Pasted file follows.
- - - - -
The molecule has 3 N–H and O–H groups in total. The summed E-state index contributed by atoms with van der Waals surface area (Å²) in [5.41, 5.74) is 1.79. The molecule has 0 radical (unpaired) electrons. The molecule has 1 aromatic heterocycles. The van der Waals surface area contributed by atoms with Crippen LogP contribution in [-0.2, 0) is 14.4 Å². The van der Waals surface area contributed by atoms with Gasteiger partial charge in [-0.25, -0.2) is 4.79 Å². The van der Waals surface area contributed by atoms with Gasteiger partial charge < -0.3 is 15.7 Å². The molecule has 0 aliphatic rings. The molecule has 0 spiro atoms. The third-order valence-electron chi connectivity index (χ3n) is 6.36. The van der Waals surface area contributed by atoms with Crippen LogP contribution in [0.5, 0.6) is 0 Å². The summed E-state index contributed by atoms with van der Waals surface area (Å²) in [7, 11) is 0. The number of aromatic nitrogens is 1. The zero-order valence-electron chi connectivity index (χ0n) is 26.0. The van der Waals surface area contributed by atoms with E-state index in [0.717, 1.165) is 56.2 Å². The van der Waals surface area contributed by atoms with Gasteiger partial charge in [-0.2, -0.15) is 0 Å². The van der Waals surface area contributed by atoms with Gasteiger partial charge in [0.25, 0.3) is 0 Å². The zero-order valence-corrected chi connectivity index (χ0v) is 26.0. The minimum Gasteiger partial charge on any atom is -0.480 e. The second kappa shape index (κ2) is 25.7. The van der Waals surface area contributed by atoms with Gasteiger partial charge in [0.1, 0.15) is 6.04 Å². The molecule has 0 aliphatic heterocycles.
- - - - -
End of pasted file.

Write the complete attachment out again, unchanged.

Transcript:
The molecule has 3 N–H and O–H groups in total. The summed E-state index contributed by atoms with van der Waals surface area (Å²) in [5.41, 5.74) is 1.79. The molecule has 0 radical (unpaired) electrons. The molecule has 1 aromatic heterocycles. The van der Waals surface area contributed by atoms with Crippen LogP contribution in [-0.2, 0) is 14.4 Å². The van der Waals surface area contributed by atoms with Gasteiger partial charge in [-0.25, -0.2) is 4.79 Å². The van der Waals surface area contributed by atoms with Gasteiger partial charge < -0.3 is 15.7 Å². The molecule has 0 aliphatic rings. The molecule has 0 spiro atoms. The third-order valence-electron chi connectivity index (χ3n) is 6.36. The van der Waals surface area contributed by atoms with Crippen LogP contribution in [0.5, 0.6) is 0 Å². The summed E-state index contributed by atoms with van der Waals surface area (Å²) in [7, 11) is 0. The number of aromatic nitrogens is 1. The zero-order valence-electron chi connectivity index (χ0n) is 26.0. The van der Waals surface area contributed by atoms with E-state index in [0.717, 1.165) is 56.2 Å². The van der Waals surface area contributed by atoms with Gasteiger partial charge in [-0.2, -0.15) is 0 Å². The van der Waals surface area contributed by atoms with Gasteiger partial charge in [0.25, 0.3) is 0 Å². The zero-order valence-corrected chi connectivity index (χ0v) is 26.0. The minimum Gasteiger partial charge on any atom is -0.480 e. The second kappa shape index (κ2) is 25.7. The van der Waals surface area contributed by atoms with Gasteiger partial charge in [0.1, 0.15) is 6.04 Å². The molecule has 0 aliphatic heterocycles.